It seems like a contradiction, but failing has made me successful and I have absolutely no doubt that any authentic person would agree with me: namely that any failure has massive learning opportunities.
I was prompted to write this blog due to two points: I have recently finished reading Elizabeth Day’s excellent book How to Fail: the semi-autobiographical book highlights stages of her personal development and how ‘failure’ assisted in her becoming the person she is. She also has a podcast with the same name and has interviewed some ‘big names’ who have shared their failures.
But I was also struck by watching the British tennis player, Johanna Konta, who lost her quarter final tennis match at Wimbledon yesterday. At the press conference, some of the journalists were asking very unfair questions and the word ‘failure’ was said more than once. She was hardly a failure: in statistical terms she was in the top 8 of the women’s competition at Wimbledon: an astonishing achievement, and I have no doubt she will be focusing on what went wrong in the match with her coach, when she has physically and mentally recovered from the match.
Watch the interview here:
I was brought up to believe that failure was a binary point: either you are successful or you fail. I was discouraged to compete in things: whether they were the election for a sports captain; doing music grades for my instruments (I must be the only post grad music student to not have any music grades!); competing in cake or sewing competitions etc. I had a very clear message that I was setting myself up for ‘failure’ and also that I wasn’t good enough to ‘compete’. It is no surprise that I felt unable to set myself big targets due to the conditioning from my upbringing: there was a clear message to play small. Even a couple of years ago my parents tried to discourage me from entering my home grown tomatoes into the village horticultural society show ‘There will be lots of people who have been growing tomatoes for years’ – yet I was thrilled to have my name in the programme, and guess what; the tomatoes won first prize! The fact is that winning first prize was a bonus: I had a target of exhibiting my tomatoes at a show, which meant I grew as a person.
The neuroscientist Dr Lynda Shaw says that if we have a target, we override our fears or conditioning of previous situations. Whilst I am interpreting Dr Shaw’s comment, if we have some targets to get better, be bold, be successful, we can pick ourselves up when we have a disappointment or ‘failure’.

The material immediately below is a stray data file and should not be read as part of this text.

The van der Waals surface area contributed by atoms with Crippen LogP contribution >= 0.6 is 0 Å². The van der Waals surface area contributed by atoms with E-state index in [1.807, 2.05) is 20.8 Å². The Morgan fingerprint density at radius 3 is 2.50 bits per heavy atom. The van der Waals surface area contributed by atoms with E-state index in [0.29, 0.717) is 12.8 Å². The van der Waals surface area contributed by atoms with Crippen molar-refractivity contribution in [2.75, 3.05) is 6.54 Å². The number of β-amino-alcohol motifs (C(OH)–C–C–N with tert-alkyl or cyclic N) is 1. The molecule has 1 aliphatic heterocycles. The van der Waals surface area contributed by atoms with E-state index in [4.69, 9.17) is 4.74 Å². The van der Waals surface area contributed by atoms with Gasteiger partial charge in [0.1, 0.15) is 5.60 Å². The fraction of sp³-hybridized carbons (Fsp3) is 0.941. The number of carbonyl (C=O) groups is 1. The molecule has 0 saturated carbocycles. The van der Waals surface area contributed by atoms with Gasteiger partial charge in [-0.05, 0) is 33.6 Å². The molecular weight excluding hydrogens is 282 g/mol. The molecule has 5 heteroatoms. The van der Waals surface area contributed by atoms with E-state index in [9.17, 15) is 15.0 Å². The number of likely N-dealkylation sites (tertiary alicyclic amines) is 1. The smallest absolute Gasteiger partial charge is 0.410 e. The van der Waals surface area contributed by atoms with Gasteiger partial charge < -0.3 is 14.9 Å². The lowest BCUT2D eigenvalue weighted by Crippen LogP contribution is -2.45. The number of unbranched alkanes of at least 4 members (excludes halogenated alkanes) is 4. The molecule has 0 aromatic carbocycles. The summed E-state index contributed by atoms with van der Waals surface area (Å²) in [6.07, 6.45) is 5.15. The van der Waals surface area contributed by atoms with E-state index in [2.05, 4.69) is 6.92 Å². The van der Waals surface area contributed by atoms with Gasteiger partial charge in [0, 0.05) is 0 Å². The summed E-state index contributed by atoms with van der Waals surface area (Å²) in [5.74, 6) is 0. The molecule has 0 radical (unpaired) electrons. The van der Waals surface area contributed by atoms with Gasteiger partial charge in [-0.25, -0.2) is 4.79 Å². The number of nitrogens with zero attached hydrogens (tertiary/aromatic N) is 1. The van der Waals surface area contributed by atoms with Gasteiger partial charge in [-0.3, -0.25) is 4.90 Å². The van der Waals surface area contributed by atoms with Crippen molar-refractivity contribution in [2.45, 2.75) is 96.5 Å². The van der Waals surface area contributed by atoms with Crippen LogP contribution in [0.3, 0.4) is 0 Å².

And what is failure anyway? Is it WHENEVER you aren’t literally the best in the world? Do we call Serena Williams a failure because she didn’t win Wimbledon last year? Or Federer? NO! Failure isn’t binary success/failure, yet so often in our culture, this is the perception. I am not saying that there should be no losers in a competition: competition is healthy, yet in order to have people competing at any level, we have to eradicate that the winner who is the only person who is NOT a failure. You are failing to grow as a person if you don’t grab opportunities to be involved. And as JK Rowling so memorably put it: “It’s impossible to live without failing, unless you live so cautiously that you might as well not have lived at all — in which case you have failed by default.”
So what do you feel you should do to fail with positive outcomes? Here are three tips:
- If you shoot for the stars, you might land on the moon. If you aim for something smaller, like a hill in the middle distance, you might get a small win! There is something about aiming BIGGER and BETTER than feels comfortable, then the outcome could be better than you originally thought! Don’t forget this will make you feel uncomfortable, with your little voice telling you NO! But remember the saying “If you ain’t gonna die, give it a try!”
- Prepare as much as you possibly can. One point about success and failure is that there is often self sabotage: in other words by not preparing sufficiently, arriving late etc which give you an excuse for not being the best you can. Watch you don’t do that!
- Whatever happens, take some time to reflect on the outcomes. Avoid doing this straight after the event, as you will be having a dip of adrenaline (this is why it is so unfair to interview Johanna Konta in this style just after coming off court). Take some time out to see what worked; what didn’t; what would you do differently next time and what you have learnt.
Whether you are stepping up to speak at an event; doing a presentation; applying for that dream job: DO IT. You will not be a failure.
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